By utilizing laser ultrasonics, a fancy method of shooting pulse lasers at an object, researchers have combined that process with fiber optics and a very specially-developed lens, integrating it into a robot system. That way, their compact set up can provide a clear, nondestructive inspection of the degradation happening to each barrel, specifically pitting. What that all means is that inspectors will have tools that can operate in the harsh, confined and hazardous spaces that are generated situations such as nuclear waste storage, piloting the robot from a safe distance.

This technology can be applied further than merely overpack drums. It’s suited for any environment that is cramped, high temperature, highly irradiated; anywhere that’s unsafe for humans. In particular, the system is great for inspecting defects in pipelines exposed to high temperatures and radiation inside nuclear power plants and inspection of inaccessible, cramped and hazardous areas for preventive maintenance.

Lasers and nuclear waste? Sounds like a dystopian sci-fi plot, but it is very much a current scenario. At this point, research is still ongoing to perfect the system, and it’s unclear how close they are to becoming commercially available tools. As long as we continue to store waste in the current, overpack method, the importance of technology to reduce the risk of hazard will only become more critical as time goes on.

No Matter What, A Spill Response Plan is Crucial for Worker Safety

January 2nd, 2018 by Natalie Mueller

Filed under: Safety

While the end of December is a great time to look backward and take stock, it’s just as important to look ahead to make sure that 2018 is a successful, productive, and most importantly, safe year. The barrels we produce here at Skolnik are thicker, heavier, and stronger than industry standards, and their durability can help prevent spills. No matter the precautions taken though, accidents are an inevitable part of any workplace, and absolutely it’s crucial to have a spill response plan in place. Training, proper equipment, and products such as drum spill containers are important for starting the year out on the right foot.

The first component to any response plan is preparation. Thoughtful warehouse organization can minimize the damage done by a spill. For example, segregate anything that could react and produce harmful vapors or combustion. By keeping acids on one side of the warehouse and oxidizers on the extreme other side, you reduce the chance that they’d ever come in contact with one another and make an accident that much more dangerous.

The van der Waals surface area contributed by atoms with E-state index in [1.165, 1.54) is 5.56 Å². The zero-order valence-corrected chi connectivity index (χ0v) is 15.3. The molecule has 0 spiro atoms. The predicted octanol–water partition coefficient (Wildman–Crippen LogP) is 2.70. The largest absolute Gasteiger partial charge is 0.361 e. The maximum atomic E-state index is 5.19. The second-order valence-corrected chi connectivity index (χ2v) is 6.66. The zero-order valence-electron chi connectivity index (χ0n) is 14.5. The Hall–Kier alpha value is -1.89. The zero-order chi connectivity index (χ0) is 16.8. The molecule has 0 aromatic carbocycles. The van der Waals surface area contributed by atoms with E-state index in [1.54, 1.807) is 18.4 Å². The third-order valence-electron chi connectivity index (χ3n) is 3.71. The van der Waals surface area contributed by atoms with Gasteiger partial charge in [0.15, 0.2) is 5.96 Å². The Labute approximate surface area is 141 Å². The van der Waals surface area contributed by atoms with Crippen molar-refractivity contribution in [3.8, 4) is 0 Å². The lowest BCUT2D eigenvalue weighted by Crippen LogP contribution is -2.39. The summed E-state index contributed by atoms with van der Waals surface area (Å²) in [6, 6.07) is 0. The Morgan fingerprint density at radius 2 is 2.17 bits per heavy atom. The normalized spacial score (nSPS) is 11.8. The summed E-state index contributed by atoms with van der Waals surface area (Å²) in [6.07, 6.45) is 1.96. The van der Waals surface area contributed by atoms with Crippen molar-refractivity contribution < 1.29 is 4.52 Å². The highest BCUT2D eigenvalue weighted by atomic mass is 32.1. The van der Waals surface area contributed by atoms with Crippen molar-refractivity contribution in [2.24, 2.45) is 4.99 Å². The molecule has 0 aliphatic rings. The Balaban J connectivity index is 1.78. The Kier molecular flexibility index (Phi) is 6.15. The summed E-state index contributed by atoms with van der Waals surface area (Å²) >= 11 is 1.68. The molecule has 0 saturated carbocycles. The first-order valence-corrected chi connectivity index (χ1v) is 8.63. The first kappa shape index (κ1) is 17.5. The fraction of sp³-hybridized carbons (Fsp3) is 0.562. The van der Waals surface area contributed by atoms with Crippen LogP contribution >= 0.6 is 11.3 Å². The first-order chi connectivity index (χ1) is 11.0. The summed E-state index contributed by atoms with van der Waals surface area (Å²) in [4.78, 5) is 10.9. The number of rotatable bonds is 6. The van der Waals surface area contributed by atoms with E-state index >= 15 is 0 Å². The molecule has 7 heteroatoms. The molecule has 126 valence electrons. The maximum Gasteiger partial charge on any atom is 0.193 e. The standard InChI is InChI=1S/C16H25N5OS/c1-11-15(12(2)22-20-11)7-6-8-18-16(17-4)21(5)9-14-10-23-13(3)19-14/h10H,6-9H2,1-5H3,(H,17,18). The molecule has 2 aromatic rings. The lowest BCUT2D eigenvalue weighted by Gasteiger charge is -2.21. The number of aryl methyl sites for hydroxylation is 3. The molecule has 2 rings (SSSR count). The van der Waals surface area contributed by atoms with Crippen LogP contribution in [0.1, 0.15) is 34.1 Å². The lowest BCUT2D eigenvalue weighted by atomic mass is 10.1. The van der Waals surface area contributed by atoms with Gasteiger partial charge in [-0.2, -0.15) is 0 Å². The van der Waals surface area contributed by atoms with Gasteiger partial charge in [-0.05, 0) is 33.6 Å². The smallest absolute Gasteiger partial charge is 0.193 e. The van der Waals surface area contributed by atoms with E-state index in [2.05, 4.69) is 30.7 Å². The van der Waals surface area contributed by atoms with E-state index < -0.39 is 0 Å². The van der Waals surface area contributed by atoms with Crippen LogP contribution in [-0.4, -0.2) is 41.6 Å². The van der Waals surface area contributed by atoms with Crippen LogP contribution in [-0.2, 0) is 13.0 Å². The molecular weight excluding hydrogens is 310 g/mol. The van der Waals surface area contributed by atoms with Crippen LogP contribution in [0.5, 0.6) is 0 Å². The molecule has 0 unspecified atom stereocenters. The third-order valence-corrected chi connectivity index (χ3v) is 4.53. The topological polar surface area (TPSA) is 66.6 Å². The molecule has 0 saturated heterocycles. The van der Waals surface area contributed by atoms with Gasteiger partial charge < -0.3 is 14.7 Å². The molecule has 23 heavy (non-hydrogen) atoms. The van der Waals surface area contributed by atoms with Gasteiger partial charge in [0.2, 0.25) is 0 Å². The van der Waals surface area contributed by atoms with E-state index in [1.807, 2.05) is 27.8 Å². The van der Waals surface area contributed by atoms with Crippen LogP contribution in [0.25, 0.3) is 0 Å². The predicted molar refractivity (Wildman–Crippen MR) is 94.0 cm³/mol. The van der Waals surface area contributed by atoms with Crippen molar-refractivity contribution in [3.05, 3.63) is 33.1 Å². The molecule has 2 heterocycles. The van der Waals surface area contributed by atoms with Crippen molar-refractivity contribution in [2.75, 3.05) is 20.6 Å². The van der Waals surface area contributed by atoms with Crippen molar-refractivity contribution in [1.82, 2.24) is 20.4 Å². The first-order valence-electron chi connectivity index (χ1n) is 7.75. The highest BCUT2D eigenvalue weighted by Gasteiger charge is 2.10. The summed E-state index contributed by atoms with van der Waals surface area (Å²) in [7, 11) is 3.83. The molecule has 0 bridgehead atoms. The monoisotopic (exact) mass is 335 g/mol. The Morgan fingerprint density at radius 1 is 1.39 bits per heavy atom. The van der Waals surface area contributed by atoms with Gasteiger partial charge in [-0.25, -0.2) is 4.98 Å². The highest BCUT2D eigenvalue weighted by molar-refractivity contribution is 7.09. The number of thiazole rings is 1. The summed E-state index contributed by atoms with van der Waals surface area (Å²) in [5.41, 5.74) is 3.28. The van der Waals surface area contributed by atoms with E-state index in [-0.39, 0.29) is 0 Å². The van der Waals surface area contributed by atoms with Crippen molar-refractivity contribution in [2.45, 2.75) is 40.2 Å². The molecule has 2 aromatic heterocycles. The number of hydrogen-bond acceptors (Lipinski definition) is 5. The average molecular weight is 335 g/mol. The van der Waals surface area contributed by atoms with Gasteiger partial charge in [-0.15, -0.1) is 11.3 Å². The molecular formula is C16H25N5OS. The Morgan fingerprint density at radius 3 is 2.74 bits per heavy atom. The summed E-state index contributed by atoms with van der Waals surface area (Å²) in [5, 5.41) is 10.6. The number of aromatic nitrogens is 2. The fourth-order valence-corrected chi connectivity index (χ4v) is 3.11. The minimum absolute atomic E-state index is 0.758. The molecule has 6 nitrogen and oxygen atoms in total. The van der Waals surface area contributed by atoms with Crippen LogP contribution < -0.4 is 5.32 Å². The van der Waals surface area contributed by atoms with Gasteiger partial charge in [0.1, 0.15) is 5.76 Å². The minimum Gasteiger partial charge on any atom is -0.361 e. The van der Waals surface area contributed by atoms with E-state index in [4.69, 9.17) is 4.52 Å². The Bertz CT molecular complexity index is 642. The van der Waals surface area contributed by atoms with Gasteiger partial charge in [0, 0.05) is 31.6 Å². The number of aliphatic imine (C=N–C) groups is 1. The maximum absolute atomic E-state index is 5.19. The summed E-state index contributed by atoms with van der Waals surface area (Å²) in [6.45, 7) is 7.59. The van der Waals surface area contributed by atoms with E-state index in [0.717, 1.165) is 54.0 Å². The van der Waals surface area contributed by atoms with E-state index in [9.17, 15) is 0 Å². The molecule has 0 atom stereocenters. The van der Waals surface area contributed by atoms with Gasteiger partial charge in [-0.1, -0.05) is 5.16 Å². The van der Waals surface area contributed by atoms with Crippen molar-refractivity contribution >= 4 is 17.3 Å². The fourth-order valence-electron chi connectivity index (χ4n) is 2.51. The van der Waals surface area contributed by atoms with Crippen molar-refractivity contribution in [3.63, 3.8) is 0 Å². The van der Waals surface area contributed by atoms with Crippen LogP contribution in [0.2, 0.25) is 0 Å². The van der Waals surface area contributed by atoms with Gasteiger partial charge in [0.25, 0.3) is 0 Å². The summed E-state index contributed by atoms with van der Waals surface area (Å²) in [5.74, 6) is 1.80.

Proper spill stations are also a key part of a safe workspace. Make sure each include absorbent pads, instructions, and PPE such as masks, gloves, goggles and face shields. These stations then need to be distributed strategically across the warehouse, paying extra attention to high risk areas such as receiving and shipping areas.

Spill response plans aren’t effective unless your employees know how to use them, and training is the most important element of any preparation. Awareness of the chemicals used in a workplace and adequate training on how to handle them will reduce a lot of potential accidents. Then, when the inevitable spill happens, your employees need to know what to do in an emergency, who the emergency contacts are, and how to effectively utilize spill stations. Safety data sheets also ought to be easily accessible.

The next component of a response plan is containment. When a spill occurs, the workers need to notify their supervisors, then carefully work on creating a perimeter. Using such products as an tube of absorbent material, or “snake”, they can prevent the spill from spreading further. From there, they can determine if they can manage the spill themselves or if it requires a third party company that is certified in handling the clean up.

If the spill is most appropriately handled by your employees, then the clean up process can begin. Most clean ups involve putting down absorbents, which come in various types. There is a range of absorption capacities, as well as general purpose products and specific use ones. With corrosive spills, neutralizing agents need to be used. Weak acids are used to neutralize bases and vice versa, but no matter the chemical, it’s important to work slowly to insure that the chemical is fully neutralized. Depending on the type of spill, you can recover some of the product and store it in containers such as Skolnik brand salvage drums.

While a good spill response plan is focused on the safety of your workers, a well crafted plan is also mindful of the environmental impact of the spill. Always be aware of the drainage system in your workplace to ensure that no dangerous chemicals wind up escaping out to the public at large.

As 2017 winds down, we here at Skolnik want to thank you for your partnership; we’re very proud of the work we done this year to help you and your company be the very best, and safe, it can be. It’s been a good twelve months, and we’re looking forward to another amazing twelve ahead of us. See you next year!